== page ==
By Kathryn Jean Lopez
“A person with Father Curran’s dissenting point of view would not be hired at CUA today,” says outgoing president of The Catholic University of America, Vincentian Father David O’Connell.
Father Charles Curran was a theology professor removed by the Vatican from CUA’s faculty in 1986 after decades of dissent on sexual morality. Father O’Connell’s comment, in an interview with Our Sunday Visitor, underscores a main theme of his tenure: Catholic identity.
After 12 years as president of the Washington, D.C.-based university, founded by the U.S. Catholic bishops in 1887 as the national Catholic university, and the only university in the United States with ecclesiastical faculties to grant canonical degrees in canon law, philosophy and theology, Father O’Connell, 54, announced in October that this will be his last year at CUA.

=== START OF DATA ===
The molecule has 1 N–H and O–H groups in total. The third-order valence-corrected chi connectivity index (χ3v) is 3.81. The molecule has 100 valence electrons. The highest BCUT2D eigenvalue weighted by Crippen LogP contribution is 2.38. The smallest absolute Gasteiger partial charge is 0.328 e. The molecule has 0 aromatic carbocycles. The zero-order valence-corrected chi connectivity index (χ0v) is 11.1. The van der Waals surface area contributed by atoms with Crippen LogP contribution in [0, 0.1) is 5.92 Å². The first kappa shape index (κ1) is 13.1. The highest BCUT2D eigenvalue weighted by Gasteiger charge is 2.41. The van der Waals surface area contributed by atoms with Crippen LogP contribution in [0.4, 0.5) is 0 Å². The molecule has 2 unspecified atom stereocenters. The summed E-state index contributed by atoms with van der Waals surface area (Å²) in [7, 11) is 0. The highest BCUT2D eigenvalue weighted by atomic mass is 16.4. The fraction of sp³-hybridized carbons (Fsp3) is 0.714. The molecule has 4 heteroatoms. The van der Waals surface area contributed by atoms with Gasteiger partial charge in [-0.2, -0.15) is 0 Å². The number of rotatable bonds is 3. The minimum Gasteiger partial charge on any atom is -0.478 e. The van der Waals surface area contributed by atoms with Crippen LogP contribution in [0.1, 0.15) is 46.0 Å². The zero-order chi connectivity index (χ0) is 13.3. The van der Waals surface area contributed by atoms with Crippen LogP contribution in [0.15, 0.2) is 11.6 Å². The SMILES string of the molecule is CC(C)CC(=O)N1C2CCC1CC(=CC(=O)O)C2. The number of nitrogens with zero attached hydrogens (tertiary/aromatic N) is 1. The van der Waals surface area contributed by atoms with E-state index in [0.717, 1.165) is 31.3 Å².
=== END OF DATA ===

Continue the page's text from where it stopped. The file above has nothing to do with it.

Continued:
For Father O’Connell, the Curran comments come from a position not of exclusion but integrity: “[The] Catholic University of America must be a rigorous and faithful intellectual center in the Church, with the Church and for the Church. Its theologians, philosophers and canonists teach ‘in the name of the Church.’ That’s not where dissenters seek to be.”
Father O’Connell’s tenure at CUA began during the heart of the debate over Ex Corde Ecclesiae (“From the Heart of the Church”), the apostolic constitution on higher education, here in the United States. During his inaugural address, Father O’Connell said CUA needed to be “unambiguously Catholic,” and would lead “the discussion and model the relationship between Catholic universities and colleges and the Church.”
Has such a focus necessitated a sacrifice of academic freedom? Not at all, says Father O’Connell: “Academic freedom at CUA means the same thing here that it should mean everywhere else.”